Investigating the sources of happiness dates back to ancient times and has an important share in today's mental health research. Subjective well-being is included in the scientific definitions of happiness. Although there are many studies on subjective well-being, studies examining this concept in a developmental context are still limited. This study aims to examine the role of personality, values, and social relationships in explaining subjective well-being in adolescents and emerging adults. Research data related to the independent variables of the research Five Factor Personality Inventory, Portrait Values Questionnaire, Network of Relationships Inventory Short Form; data on dependent variables were collected using the Satisfaction with Life Scale and the Positive-Negative Affect Scale. The sample of the study is convenient sampling and data were collected from total of 716 participants, consisting of adolescents (n=372) and emerging adults (n=344). The collection of data was based on a voluntary basis. After testing the data for normal distrubition and there was no multicollinearity between variables, the main analysises were run. Pearson Product-Moment Correlation Coefficient and Hierarchical Multiple Regression Analysis were performed. When the subjective well-being literature is examined, it is seen that the subjective well-being levels of individuals may differ according to gender; therefore, gender was assigned as the control variable in this study. Findings showed that neuroticism in both adolescents and emerging adults, conservatism in adolescents, self-enhancement in emerging adults, and positive relationship with mother both in adolescents and emerging adults contributed to subjective well-being. In this study, social relations are limited to mother and closest relations. It is thought that the inclusion of relationships with different people in the social networks of individuals in future studies is important for a better understanding of the social determinants of subjective well-being.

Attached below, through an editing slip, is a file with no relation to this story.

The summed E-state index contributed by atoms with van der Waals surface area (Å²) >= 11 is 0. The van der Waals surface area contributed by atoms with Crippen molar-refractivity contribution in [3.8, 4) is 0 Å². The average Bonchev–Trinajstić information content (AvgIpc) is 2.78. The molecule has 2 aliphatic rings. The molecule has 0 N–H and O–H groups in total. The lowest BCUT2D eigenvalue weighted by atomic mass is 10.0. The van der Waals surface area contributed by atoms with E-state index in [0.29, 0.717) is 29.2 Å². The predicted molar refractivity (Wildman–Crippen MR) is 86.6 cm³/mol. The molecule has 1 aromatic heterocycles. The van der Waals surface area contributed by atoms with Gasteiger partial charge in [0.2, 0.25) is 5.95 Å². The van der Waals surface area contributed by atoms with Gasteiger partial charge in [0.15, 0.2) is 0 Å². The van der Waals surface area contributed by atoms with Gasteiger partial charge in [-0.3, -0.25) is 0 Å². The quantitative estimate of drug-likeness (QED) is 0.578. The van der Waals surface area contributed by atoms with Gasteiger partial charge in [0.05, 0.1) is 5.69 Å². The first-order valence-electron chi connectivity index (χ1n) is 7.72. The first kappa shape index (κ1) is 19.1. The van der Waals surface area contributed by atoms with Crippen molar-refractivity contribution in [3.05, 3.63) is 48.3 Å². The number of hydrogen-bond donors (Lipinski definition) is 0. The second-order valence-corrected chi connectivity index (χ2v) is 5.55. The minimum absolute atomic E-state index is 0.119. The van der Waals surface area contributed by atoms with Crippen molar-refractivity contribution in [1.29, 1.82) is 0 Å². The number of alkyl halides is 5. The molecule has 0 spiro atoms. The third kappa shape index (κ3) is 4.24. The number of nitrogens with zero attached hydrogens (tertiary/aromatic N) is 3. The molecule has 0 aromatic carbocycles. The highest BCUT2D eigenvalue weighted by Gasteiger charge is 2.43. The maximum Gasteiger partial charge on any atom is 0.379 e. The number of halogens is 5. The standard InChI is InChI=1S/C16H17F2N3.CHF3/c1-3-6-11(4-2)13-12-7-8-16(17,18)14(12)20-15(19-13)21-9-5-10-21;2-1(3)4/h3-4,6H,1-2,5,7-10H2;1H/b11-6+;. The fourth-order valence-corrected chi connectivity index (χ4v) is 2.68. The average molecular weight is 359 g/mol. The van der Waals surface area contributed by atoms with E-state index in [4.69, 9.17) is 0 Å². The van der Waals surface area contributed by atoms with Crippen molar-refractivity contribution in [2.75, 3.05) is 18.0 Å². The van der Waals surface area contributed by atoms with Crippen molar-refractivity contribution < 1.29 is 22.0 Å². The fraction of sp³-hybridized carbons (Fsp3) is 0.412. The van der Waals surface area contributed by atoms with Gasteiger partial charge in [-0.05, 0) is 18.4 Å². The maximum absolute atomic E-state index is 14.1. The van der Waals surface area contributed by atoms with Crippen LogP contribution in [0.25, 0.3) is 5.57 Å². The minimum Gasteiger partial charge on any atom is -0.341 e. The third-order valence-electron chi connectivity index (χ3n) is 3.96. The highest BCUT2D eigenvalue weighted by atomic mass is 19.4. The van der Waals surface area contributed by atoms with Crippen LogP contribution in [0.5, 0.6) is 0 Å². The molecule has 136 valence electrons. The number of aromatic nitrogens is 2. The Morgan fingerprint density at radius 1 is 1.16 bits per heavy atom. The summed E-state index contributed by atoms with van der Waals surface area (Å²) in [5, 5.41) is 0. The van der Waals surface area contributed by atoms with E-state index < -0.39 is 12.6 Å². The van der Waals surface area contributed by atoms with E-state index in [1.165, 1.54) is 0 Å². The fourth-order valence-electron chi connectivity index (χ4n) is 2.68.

Subjective well-being, personality, values, social relationships